Buying certainty

FIGHTING WORDS - Kay Malilong-Isberto - The Philippine Star

  The number of zeroes kept increasing as the speaker showed the estimated total cost of a college education in Metro Manila private schools for students entering college in 2014. He was part of a group that publishes materials on Philippine schools and the courses they offered. The group also gives talks to high school students and their parents on prospective careers.  

 It was the sort of information that could give a parent wanting to send her child to those schools sleepless nights, premature gray hair, and wrinkles. You could buy a condominium unit with that amount. Or if you were Jinkee Pacquiao or Sharon Cuneta, a few Hermes Birkins.

 A few days after listening to his talk, I caught a local TV show giving advice on saving for a child’s education. The guest belonged to an insurance company. She talked about how to save and mentioned investment in mutual funds and life insurance as ways to prepare for a child’s school expenses. She also said that some unmarried and childless people even start saving for the college education of their future offspring. To a caller who asked if it was too late to start saving since her child was entering college in two years, the insurance woman was candid enough to say that it was. She mentioned juggling retirement funds to pay for the education of the caller’s child.

 It must have been the combination of wanting to give their children the best education and the fear that, when the time came for the children to go to college, they might not be around or might not be able to afford sending them to school, that led parents to purchase educational plans for their children. My parents bought educational plans for us and my siblings and I were lucky enough to finish college before those pre-need companies went under. Other people I know were not as fortunate. The list of pre-need companies under receivership is long. It is uncertain if the parents who invested in educational plans will get their money back.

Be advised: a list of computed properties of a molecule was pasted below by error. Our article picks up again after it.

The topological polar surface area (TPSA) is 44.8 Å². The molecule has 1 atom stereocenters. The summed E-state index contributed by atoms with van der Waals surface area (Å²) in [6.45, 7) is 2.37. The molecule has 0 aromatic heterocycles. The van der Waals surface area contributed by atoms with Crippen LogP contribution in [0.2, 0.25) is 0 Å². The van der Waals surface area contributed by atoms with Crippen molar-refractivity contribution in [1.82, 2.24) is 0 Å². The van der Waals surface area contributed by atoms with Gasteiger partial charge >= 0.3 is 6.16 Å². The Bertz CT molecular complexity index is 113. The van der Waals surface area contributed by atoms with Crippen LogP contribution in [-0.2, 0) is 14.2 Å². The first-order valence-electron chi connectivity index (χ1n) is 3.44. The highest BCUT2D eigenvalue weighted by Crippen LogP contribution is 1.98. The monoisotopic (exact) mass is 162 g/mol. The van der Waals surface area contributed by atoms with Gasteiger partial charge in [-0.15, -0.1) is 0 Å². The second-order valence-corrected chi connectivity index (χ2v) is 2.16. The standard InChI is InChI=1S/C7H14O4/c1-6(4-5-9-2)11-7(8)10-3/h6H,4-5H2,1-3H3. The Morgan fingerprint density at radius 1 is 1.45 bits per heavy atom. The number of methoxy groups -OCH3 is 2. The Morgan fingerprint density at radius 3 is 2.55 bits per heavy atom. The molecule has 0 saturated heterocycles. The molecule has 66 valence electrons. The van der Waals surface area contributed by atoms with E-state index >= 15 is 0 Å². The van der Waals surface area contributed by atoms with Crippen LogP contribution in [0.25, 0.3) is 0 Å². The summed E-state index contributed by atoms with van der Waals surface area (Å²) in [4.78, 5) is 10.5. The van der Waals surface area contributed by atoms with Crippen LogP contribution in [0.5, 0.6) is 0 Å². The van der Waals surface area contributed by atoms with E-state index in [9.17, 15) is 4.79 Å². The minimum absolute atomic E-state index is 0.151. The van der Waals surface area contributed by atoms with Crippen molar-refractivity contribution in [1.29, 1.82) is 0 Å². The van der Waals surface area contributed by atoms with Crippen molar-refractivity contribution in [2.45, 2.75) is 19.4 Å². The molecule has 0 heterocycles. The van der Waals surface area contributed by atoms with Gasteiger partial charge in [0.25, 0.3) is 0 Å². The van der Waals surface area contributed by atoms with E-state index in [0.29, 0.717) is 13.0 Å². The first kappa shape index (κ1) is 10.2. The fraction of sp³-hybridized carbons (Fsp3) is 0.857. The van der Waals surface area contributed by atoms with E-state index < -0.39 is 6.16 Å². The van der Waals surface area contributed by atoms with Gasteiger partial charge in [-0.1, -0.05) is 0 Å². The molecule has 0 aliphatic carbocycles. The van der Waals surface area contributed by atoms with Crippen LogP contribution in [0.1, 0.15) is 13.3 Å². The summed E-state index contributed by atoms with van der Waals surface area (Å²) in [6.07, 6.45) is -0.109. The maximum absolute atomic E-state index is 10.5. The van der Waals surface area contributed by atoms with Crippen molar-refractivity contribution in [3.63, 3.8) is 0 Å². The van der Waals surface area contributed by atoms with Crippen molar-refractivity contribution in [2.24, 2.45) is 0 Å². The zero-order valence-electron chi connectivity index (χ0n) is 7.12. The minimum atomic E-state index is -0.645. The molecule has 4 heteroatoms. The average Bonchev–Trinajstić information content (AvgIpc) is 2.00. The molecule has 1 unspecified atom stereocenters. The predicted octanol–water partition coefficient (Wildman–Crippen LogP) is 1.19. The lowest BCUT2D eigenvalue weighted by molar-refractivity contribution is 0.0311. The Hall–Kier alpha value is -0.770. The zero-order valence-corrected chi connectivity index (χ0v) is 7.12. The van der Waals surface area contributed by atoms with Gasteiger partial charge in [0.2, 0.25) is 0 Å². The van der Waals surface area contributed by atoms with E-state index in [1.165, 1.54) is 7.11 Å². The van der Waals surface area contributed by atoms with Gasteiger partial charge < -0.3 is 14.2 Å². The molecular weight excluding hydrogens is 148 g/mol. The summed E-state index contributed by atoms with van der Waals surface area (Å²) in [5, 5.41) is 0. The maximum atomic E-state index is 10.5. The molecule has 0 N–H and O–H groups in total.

I have not gone out of my way to study the alternatives now being offered by the supposedly better regulated insurance companies. I have a one–year old and a fifteen-year old and if I listened to the advice given in that TV show, it might be too late to save for the high school child but I still have time to save for the toddler’s college fund. There’s a part of me that remains skeptical of advice given by someone who makes her money selling these products. There’s an even bigger part of me that distrusts financial institutions, an easy thing to feel with the collapse of prominent investment banks, the news that LIBOR was manipulated, and my own unpleasant experiences dealing with insurance companies that reneged on their contracts.

 I laughed when I found a note I wrote to myself when I was 24. I was about to start my first law firm job and I worried about my ability to give my two-year old a good education. At that time, some of my friends were buying educational plans for their children. I had wanted to but could not afford it. I guess it was one of those times when not having money was a blessing.

 I continue to learn about financial prudence and have decided that I will not get premature gray hair and wrinkles worrying about how to send my children to college. My maternal grandparents were public school teachers who sent eight kids to college. My paternal grandparents were a policeman and a farmer and they sent their kids to college, too.  I have no excuse.


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